Racism and Huckleberry Finn: A Look Below The Surface

...Start of the Racism and Huckleberry Finn: A Look Below The Surface ...

“I see it warn’t no use wasting words—you can’t learn a nigger to argue. ” Says Huckleberry Finn, the central character Mark Twain’s The Adventures of Huckleberry Finn (Twain 78). This casually racist comment—which, in itself, embodies several of the racism-based arguments for the censorship of Twain’s 1884 novel—is one of many that pervades the forty-three chapters of the classic American work. However, the portrayal of racism in The Adventures of Huckleberry Finn, though it has not gone uncontested by critics and readers alike, is one that should not simply be disregarded as an insensitive depiction of antebellum race relations.

...Middle of the Racism and Huckleberry Finn: A Look Below The Surface ...

And then, on the river, on the raft with Jim, shucking off that blind ignorance because [he learns] this runaway slave is the most honest, perceptive, fair minded man this white boy has ever known. Another important instance in which Twain illustrates the offhandedly racist attitudes of the characters in the novel occurs when Huck learns that Jim has been sold to the owner of the Phelps Farm. Upon his arrival on the property, Huck lies to Sally Phelps about a steamboat cylinder- head explosion that hurt no one but “killed a nigger,” to which Aunt Sally responds with relief, “Well, it’s lucky; because sometimes people do get hurt” (Twain 213).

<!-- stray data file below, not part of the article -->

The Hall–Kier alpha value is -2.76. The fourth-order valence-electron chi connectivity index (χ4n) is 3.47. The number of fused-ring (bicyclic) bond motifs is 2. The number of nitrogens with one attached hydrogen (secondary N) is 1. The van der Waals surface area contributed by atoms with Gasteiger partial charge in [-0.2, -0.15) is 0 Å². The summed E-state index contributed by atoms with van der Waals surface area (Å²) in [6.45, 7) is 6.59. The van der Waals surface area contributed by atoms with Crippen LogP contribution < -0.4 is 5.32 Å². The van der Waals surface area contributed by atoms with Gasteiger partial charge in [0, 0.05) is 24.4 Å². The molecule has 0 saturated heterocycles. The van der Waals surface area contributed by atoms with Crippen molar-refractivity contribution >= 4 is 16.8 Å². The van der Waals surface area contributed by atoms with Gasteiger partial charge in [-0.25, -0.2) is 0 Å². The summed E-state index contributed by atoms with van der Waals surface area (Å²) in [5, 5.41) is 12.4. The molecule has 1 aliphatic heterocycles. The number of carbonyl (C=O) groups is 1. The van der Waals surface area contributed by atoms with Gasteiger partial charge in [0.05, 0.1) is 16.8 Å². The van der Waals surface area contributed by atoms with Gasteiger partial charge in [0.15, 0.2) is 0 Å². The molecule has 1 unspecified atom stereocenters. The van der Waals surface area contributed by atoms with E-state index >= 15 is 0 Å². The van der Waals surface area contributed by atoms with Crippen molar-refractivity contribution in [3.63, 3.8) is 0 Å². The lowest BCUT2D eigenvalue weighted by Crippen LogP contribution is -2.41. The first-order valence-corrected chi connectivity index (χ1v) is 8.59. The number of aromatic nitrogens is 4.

...End of the Racism and Huckleberry Finn: A Look Below The Surface ...

To the superficial eye, Twain’s descriptions of the customs, attitudes, and viewpoints that prevailed in the antebellum South may provide a false initial representation of the novel’s implications and message. Although the portrayal of racism in The Adventures of Huckleberry Finn is one that may ostensibly appear to distinguish the novel as racist altogether, if a reader looks below the surface, he or she will realize that Twain is simply seeking to alert his readers to the injustice of the racism that already existed in the society about which he chose to write. Through the compelling tale of Huckleberry Finn, readers are reminded of the many aspects of racism that have been overcome, but they are also reminded of the novel’s relevance today and how far American society must still go to achieve true equality.

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